4. In view of the above clause, the assessee showed the amount received by way of subsidy from the Government of India as a 'reserve' in its balance-sheet since the amount received by way of subsidy was liable to be payable forthwith to the Government of India in the event of any of the events mentioned therein taking place. The balance-sheets were approved at the meeting of the company. During the relevant assessment years, the assessee claimed that the subsidy received by its shown as 'reserves' in the relevant balance-sheet should also be taken into consideration as forming part of the capital base for determining the statutory deduction admissible under the provisions of the Act. It has to be mentioned here that the charging section under the Act, i.e., s. 4, provides that subject to the provisions contained in the Act, there shall be a charge for every assessment year commencing on and from the 1st day of April, 1964, a tax (in the Act referred to as the surtax) in respect of so much of its chargeable profits of the previous year or previous years, as the case may be, as exceed the statutory deduction, at the rate or rates specified in the Third Schedule of the Act. Chargeable profits are defined in sub-s. (2) of s. 5 of the Act as the total income of an assessee computed under the I. T. Act, 1961, for any previous year or years, as the case may be, and adjusted in accordance with the provisions of the First Schedule of the Act. The expression 'statutory deduction' is defined in s. 2(8) of the Act as an amount equal to ten per cent. of the capital of the company as computed in accordance with the provisions of the Second Schedule, or an amount of two hundred thousand rupees, whichever is greater. It becomes clear from a combined reading of s. 4 and sub-ss. (5) and (8) of s. 2 of the Act, the liability to surtax would get diminished as the capital base computed in accordance with the Second Schedule of the Act increases. Rule 1 of the Second Schedule of the Act provides that 'subject to the provisions contained in that Schedule, the capital of a company shall be the aggregate of the amounts, as on the first day of the previous year relevant to the assessment year, of -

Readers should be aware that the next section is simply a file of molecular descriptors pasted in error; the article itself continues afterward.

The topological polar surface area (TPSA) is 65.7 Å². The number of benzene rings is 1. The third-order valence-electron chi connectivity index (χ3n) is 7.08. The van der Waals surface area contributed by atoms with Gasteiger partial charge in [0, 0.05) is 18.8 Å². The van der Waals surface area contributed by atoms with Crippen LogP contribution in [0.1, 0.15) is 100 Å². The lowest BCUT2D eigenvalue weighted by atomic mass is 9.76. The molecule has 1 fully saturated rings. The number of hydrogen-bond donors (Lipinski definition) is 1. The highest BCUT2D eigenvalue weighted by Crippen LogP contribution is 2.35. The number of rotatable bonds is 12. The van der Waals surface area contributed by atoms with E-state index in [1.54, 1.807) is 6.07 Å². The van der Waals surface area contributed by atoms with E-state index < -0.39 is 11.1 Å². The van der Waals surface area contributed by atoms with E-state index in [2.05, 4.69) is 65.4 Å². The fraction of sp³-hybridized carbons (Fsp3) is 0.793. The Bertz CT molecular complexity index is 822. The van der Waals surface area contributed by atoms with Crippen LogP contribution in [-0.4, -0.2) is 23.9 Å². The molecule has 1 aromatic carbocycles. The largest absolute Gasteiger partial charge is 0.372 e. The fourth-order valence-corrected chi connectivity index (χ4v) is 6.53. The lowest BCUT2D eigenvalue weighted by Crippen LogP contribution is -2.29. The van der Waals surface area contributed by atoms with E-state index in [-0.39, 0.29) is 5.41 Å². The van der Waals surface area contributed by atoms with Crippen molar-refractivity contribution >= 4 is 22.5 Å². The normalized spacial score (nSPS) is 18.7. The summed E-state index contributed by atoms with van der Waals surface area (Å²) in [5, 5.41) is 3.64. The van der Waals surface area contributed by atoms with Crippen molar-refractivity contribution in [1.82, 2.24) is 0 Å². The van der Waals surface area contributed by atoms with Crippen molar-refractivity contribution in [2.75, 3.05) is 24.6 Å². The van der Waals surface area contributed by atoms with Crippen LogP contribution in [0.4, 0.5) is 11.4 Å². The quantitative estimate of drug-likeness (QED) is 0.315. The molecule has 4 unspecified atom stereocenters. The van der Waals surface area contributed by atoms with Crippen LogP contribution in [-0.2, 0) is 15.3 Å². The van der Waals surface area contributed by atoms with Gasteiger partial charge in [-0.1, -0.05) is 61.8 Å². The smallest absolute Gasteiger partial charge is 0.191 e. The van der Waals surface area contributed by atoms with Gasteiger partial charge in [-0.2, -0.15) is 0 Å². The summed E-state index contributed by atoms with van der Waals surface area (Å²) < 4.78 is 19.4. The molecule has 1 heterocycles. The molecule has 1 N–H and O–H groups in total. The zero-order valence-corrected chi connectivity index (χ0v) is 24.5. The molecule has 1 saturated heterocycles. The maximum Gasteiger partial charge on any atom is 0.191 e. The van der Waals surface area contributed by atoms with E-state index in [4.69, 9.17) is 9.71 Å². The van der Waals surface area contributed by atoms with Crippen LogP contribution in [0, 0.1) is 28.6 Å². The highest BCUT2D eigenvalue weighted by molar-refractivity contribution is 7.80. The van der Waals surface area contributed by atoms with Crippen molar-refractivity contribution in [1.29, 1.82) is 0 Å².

(i) its paid-up share capital;
(ii) its reserves, if any, created under the proviso (b) to clause (vib) of sub-section (2) of section 10 of the Indian Income-tax Act, 1922 (11 of 1922), or under sub-section (3) of section 34 of the Income-tax Act, 1961 (43 of 1961);
(iii) its other reserves as reduced by the amounts credited to such reserves as have been allowed as a deduction in computing the income of the company for the purposes of the Indian Income-tax Act, 1922 (11 of 1922), or the Income-tax Act, 1961 (43 of 1961);... Explanation. -For the removal of doubts it is hereby declared that any amount standing to the credit of any account in the books of a company as on the first day of the previous year relevant to the assessment year which is of the nature of item (5) or item (6) or item (7) under the heading 'RESERVES AND SURPLUS' or of any item under the heading 'CURRENT LIABILITIES AND PROVISIONS' in the column relating to 'Liabilities' in the 'Form of Balance-sheet' given in Part I of Schedule VI to the Companies Act, 1956 (1 of 1956), shall not be regarded as a reserve for the purposes of computation of the capital of a company under the provisions of this Schedule'.